6 thoughts on “Setting the bar WAY too high

  1. It is hard to know what to say or feel, but I heartily agree that we best not judge. So, I won’t judge her plan, but I will say that I think it’s a shame that this plan is so public- anything resembling failure, by anyone’s definition, will be too.

    I was back in a Board meeting 6 days after giving birth, 4 days after leaving the hospital after a 4 day labor. There was nothing so pressing that I needed to be there, only peer pressure. I, the Executive Director, made reports in a complete haze. There was no way I could meaningfully contribute, through no fault of my own. Every mom, every child, every birth is different but I don’t expect that she is physically immune. So, I say she sets the bar too high for herself- she just can’t know how she will heal.

    For me, personally, I look back at the first meeting back and laugh at my delusion! I was able to bing my daughter to work for 11 months, so it’s not even about bonding. It’s about accepting reasonable limitations- and the sooner the better for a new mom!

    1. Thanks for sharing, Alene. I agree — I think part of what is so disconcerting is her public announcement … had she quietly gone back to work, no one would have known. But now she’ll be hailed in some circles as a superhero and railed in others for not being with her son. Women are damned if they do, damned if they don’t it seems – -which is why I’m trying hard not to judge her for her decision. I appreciated hearing your story — and loved this line: “It’s about accepting reasonable limitations — and the sooner the better for a new mom.” AMEN!

  2. I’m not a mom, so I can’t fully relate to this situation, but when you commented on a Facebook question on this yesterday, I noticed another comment that I appreciated – something along the lines of not my family, not my career, not my place to judge. I think there are a lot of assumptions being made about how Mayer came to this decision. Maybe it was difficult for her to make this choice, but maybe she always intended to have a short leave, even before accepting this position made it newsworthy. I mean, we know people who have cut scheduled maternity leave short because they were ready to return to work… to roles junior to CEO. We also know people who have intended to come back to work and, at the last minute, have decided to stay home full time – and others who have planned to stay home all along. None of these decisions are inherently right or wrong, but they *are* so.very.personal.

    I will do what you suggest – stand behind another woman’s right to make the right decision for her and her family, whether it is the same decision I would make or not. I agree with you, there is much more power in supporting each other than in placing judgement!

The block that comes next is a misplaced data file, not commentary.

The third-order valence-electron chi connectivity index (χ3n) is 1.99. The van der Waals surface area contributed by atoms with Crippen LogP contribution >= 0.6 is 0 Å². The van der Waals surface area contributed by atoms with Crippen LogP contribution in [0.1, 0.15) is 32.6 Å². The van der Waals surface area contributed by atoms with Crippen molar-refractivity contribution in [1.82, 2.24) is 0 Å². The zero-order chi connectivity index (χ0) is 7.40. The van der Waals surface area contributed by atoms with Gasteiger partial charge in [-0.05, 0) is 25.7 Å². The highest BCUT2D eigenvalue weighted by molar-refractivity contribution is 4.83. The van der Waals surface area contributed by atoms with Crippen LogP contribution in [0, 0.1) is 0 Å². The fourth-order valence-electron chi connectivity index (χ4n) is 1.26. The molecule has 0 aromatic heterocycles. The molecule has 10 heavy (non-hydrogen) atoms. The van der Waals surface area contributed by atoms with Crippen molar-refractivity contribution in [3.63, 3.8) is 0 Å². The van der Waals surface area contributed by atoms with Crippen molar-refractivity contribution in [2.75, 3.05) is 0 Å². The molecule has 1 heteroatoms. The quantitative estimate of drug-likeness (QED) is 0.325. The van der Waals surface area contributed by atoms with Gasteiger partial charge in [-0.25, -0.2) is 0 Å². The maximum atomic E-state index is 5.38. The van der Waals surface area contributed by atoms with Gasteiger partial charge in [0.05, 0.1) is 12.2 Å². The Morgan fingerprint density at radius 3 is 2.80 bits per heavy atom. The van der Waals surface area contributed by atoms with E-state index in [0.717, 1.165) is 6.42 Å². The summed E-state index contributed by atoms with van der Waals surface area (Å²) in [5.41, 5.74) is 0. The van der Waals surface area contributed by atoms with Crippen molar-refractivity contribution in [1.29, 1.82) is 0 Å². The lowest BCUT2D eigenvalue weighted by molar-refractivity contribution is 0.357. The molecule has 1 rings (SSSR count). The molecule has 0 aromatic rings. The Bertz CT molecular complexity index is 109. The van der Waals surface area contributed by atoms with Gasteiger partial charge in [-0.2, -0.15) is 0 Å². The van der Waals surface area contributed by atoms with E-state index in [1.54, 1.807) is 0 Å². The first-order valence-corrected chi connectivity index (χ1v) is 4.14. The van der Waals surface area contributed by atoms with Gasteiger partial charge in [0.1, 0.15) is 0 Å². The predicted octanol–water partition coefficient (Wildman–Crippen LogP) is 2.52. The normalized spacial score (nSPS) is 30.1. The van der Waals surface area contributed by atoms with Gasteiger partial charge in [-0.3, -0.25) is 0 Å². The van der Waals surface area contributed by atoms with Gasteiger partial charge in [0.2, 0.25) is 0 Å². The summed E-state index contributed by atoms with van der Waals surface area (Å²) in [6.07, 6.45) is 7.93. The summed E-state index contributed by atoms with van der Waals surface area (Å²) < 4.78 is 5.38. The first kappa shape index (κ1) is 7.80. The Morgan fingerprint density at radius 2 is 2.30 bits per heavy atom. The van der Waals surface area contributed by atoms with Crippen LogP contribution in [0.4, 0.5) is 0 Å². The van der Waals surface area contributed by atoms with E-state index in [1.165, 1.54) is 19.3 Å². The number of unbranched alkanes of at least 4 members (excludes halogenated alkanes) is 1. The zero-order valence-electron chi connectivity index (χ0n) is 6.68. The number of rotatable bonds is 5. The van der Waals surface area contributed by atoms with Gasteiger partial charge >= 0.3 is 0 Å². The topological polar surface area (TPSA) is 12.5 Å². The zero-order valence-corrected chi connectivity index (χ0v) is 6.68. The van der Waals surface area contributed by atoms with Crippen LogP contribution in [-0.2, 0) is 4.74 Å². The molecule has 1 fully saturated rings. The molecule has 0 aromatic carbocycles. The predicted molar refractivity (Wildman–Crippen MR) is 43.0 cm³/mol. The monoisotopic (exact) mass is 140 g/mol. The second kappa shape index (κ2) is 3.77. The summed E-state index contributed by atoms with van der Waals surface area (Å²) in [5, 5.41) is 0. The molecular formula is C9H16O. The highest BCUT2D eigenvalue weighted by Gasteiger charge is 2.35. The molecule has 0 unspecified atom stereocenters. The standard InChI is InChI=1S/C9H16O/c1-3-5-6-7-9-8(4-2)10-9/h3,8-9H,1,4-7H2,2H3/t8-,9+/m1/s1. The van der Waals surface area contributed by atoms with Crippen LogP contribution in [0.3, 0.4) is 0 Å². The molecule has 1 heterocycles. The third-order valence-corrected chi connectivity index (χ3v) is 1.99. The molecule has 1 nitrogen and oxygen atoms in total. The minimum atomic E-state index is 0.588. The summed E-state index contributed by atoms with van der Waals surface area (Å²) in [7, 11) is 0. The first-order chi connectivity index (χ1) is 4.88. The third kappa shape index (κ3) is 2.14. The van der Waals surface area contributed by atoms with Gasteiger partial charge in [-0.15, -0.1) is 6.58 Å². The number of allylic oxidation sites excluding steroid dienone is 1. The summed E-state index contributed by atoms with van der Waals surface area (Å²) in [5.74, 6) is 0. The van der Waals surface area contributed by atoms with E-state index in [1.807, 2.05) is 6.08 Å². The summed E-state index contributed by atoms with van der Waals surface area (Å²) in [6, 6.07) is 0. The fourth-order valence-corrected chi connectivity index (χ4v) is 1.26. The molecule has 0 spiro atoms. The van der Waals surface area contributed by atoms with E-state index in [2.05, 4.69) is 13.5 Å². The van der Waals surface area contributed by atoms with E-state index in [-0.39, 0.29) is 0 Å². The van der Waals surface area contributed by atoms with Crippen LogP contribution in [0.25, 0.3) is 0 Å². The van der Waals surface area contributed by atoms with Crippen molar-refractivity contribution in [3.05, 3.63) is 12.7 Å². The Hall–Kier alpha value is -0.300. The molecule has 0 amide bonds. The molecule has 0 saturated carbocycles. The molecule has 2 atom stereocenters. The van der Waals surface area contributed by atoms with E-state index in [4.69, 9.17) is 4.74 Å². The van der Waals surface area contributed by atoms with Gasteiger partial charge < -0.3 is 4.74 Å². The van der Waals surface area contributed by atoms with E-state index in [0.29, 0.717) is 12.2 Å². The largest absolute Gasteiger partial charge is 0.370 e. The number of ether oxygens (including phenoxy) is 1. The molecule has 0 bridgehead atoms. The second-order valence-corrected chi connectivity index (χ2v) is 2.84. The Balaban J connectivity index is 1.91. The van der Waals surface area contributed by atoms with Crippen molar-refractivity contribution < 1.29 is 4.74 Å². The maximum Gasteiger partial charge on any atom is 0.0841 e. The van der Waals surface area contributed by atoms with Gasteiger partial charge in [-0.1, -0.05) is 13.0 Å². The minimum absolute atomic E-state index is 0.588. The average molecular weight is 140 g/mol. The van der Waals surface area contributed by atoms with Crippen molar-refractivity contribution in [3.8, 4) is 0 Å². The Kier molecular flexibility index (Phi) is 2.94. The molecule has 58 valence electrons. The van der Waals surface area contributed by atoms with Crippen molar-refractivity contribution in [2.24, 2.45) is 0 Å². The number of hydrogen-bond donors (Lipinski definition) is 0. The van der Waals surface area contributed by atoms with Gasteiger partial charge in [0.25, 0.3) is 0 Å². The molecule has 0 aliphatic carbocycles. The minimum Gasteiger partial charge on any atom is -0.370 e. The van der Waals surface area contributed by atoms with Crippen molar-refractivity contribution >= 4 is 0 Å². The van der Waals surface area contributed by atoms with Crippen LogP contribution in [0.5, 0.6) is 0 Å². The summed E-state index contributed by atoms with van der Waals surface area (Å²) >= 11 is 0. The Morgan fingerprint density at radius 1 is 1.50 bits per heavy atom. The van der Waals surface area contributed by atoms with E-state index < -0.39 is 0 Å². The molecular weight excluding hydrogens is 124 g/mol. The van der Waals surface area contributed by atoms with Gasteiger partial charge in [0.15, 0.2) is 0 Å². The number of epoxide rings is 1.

1. So true, Janelle–I hope I was able to hint at that in my post, too. It’s not up to us to know how she decided, or why she decided to publicize her decision. TBH, I wish she’d just gone under the radar and gone back to work if that’s what she ultimately wanted… but again, not my call. You’re right, we do know people who changed their minds. I guess it just makes me sad that — for whatever reason — Mayer feels compelled to make this decision. I meant what I said; those first 6 weeks are a total blur. I would have been completely useless at work. Then again, I don’t run a bajillion dollar sinking ship either πŸ˜‰ Maybe her drive and ambition stem from that? Either way, I wish her luck. But as I said in that comment yesterday, I *do* wish she’d at least take 6 weeks to enjoy her newborn and recover from her labor and delivery. ESP if she has a C-section.

  3. What was it we were chatting about yesterday … to each their own? πŸ˜‰

    I hate that it was made public; that’s probably the only thing. I never would have known and it wouldn’t have affected my world in any way. Now, I also highly doubt it’s going to become a standard anyone is going to try and live up to. There is a spectrum and this would be at one extreme end (not right or wrong; but I do believe extreme in comparison to what a maternity leave could typically look like).

    But like you said, we’ll have to see how it pans out. I wish her the best, regardless.

    1. Yep! πŸ˜‰ Exactly. We wouldn’t have known and it wouldn’t have affected our worlds in any way. I remember being pregnant and naive … not having a clue what was coming. And even as a mom I don’t know what’s coming … Maya is only 19 months old … my friends with school-age kids, teenagers, college kids … they have lived and learned. I feel that by making such a public declaration of her intent, she’s setting herself up to be scrutinized, for better or for worse. In the end, though, it’s her choice to make.